of the French troops near Paoting Fu,
and also with their avowed intention, in
spite of hts-'protests, to organize an ex
pedition to take possession of the Province
of Shan SI. He takes the grounji that
expeditions, except for police purposes
or against bands of robbers, should not
be undertaken during peace negotiations.
General Balfoud, the French commander
at Paoting Fu, says that he Is aotlng In
entire Independence of Count von Walder
see, and believes the wisest course to be
to nip the incipient rebellion In the bud
Immediately. He asserts that he was at
tacked on three sides by a number of
Chinese while out with a few men near
Paoting Fu, and his theory is that the
pewer of the foreigners should be shown,
if possible, wherever an occasion arises.
A staff officer of Von Waldersee, who
investigated the Paoting Fu affair, could
find no such evidence of such trouble as
had been reported. On the contray, he
believes there are grounds for suppos
ing quite the opposite, although probably
there, as elsewhere, considerable num
bers of dangerous robbers infest the coun
Li Hun"Chang asserts that the Empress
Dowager and Emperor Kwang Su never
had more harmonious relations than they
have now, and that the former quite
agrees to the necessity for moderate re
forms He has telegraphed to the coiirt
his refusal to agree to sentences of exe
cution "fraught with extreme danger and
threatening the dynasty Itself."
For Civil Reform In China.
WASHINGTON, Feb. 10. Minister Wu
has received a summary of the- recent
Chinese imperial edict contemplating rec
ommendations for a general reformation
of the civil branches of the Government
of China. That decree said that In order
to obtain a true basis for reform the Em
peror commanded consultations, between
the Ministers of the Privy Council, the
six boards, the Chinese Ministers at for
eign courts, and all the Viceroys and Gov
ernors. This Is regarded as significant
by Minister Wu, as It gives an opportun
ity for the Ministers to lay before the
government recommendations which from
their contact with he foreigners they be
lieve wHl.be for. the .best interests of the
, r -
Emperor Kwagar sn In 'Power.
-SHANGHAI, F-eb-ni;s-Tt imported "that'
the Empress Dowagerr yielding to for
eign pressure, has allowed;' Emperor
Kwang Su to- assume the x'efnfc ojf -government.
A dispatch from Pekln asserts that all
the fortified passes beyond tne territory
held by the allies are being' garrisoned
by the Chinese, and the Boxers are en
tering Pekln secretly.
SUPREME COURT JUSTICE SHOT
Tried to Prevent Two Men Searching
His Home for Alleged Abductor.
MONTGOMERY, Ala.. , Feb. 10. Chief
Justice McClellan, of the Alabama Su
preme Court, was shot In the right,
shqulder at his house this morning by
either Jesse D. Beale or his son, Phelan
Beale, of this cltj-v
The wound Is a serious one, It Is al
leged that the Beals went to the house
of Judge McClellan to find John Mc
Queen, of Bilrmlngham, assistant solic
itor of Jefferson County, whom the elder
Beale charged with abducting hla daugh
It is alleged Miss Beale had not been
at home all night., and they had been
informed that McQueen had been riding
about in a hack with her. Judge Mc
Clellan attempted to prevent the Beales
from going through his house in their
hunt for McQueen. This they resented,
and one of them, believed to be the
father, shot McClellan with a pistol. The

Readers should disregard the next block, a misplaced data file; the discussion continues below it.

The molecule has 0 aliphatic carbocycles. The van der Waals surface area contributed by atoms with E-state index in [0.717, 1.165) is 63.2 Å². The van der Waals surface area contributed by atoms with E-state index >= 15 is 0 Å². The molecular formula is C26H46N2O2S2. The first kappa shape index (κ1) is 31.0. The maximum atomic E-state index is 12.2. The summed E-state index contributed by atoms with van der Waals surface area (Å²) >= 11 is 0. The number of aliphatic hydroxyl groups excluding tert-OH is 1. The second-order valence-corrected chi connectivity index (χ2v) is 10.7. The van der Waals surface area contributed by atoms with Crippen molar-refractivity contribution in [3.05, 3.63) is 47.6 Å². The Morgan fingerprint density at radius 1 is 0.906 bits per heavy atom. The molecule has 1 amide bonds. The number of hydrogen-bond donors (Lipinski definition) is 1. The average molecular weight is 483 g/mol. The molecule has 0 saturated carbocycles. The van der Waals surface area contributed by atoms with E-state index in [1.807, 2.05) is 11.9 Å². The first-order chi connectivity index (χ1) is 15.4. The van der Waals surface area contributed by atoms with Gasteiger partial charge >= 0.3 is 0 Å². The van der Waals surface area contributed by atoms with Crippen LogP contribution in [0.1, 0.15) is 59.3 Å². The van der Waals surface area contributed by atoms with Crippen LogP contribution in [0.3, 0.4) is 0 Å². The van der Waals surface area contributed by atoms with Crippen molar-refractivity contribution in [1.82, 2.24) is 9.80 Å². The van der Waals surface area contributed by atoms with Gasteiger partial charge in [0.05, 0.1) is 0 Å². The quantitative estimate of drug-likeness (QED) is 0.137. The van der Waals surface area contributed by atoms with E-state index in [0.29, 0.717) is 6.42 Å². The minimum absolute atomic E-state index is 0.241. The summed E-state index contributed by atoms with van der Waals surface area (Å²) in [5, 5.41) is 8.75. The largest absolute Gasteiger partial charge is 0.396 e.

Beales pursued their hunt, and believed
they had located McQueen In a closet
which was locked, and fired about a
dozen shots through the doqr. McQueen
was In the closet, but was in a narrow
place to the side of the door, and was
not struck by any of the balls. The
Beales were arrested and held without
Later the fact was developed that Mc
Queen and Miss Beale had gone to the
residence of Probate Judge Gaston after
midnight to secure a license to marry,
but the Judge declined to issue a license
under the circumstances. As soon as the
facts became known, the Beales were
reconciled to the match, and the young
people were married.
MRS. MAYBRICK'S CASE.
Report That She Will Be Released
From London Prison Today.
CHICAGO. Feb. loTA special cable
gram from London to the Chicago Record
A well-authenticated report reaches the
Record's correspondent tonight to the ef
fect that Mrs. Florence Maybrick will be
released from Aylesbury Prison, tomor
row. Monday. At the United States Em
bassy nothing Is known about the mat
ter, and Ambassador Choate, when seen
at his residence tonight, declined to either
deny or confirm the rumor.
The authorities conversant with the at
tempts to secure the famous prisoner's
freedom assert that if at last she Is to
be given her liberty, this may be re
garded "as due to the influence of King
Edward and .may be interpreted as a tok
en of appreciation of American sympathy
over the death of Queen Victoria.
900,000 Shortage In Mining- Shares.
COLORADO SPRINGS, Colo., Feb. 10.
An official examination of the books of
the Goldstone Mining Company has dis
closed an tver-lssue of 3,000,000 shares, and
as the stock sold for 2 cents a share, the
shortage amounts fo $60,000. C. P. Bent
ley, who is now serving a sentence of six
months' imprisonment for over-lssuping
5000 shares of Astor stock, was the secre
tary of the Goldstone company when the
over-Jssue was made. Since the discovery
offethls, and other stock frauds, the Cold
rado-Sprlngs Mining Stock Exchange has
insisted upon the registration of all stocks
traded) In upon the board. thusSmaklng
further over-Issues impossible. ' "
BOER PLANS UPSET
Effect of Eastern Movement
of British Troops,
REPORT OF LORD KITCHENER
General Spruit Was Killed and Gen
eral Randemcr Severely Wounded
In Engagement "With Enemy
at Orange Camp.
LONDON, Feb. 10. The War Office has
received the following dispatch from Lord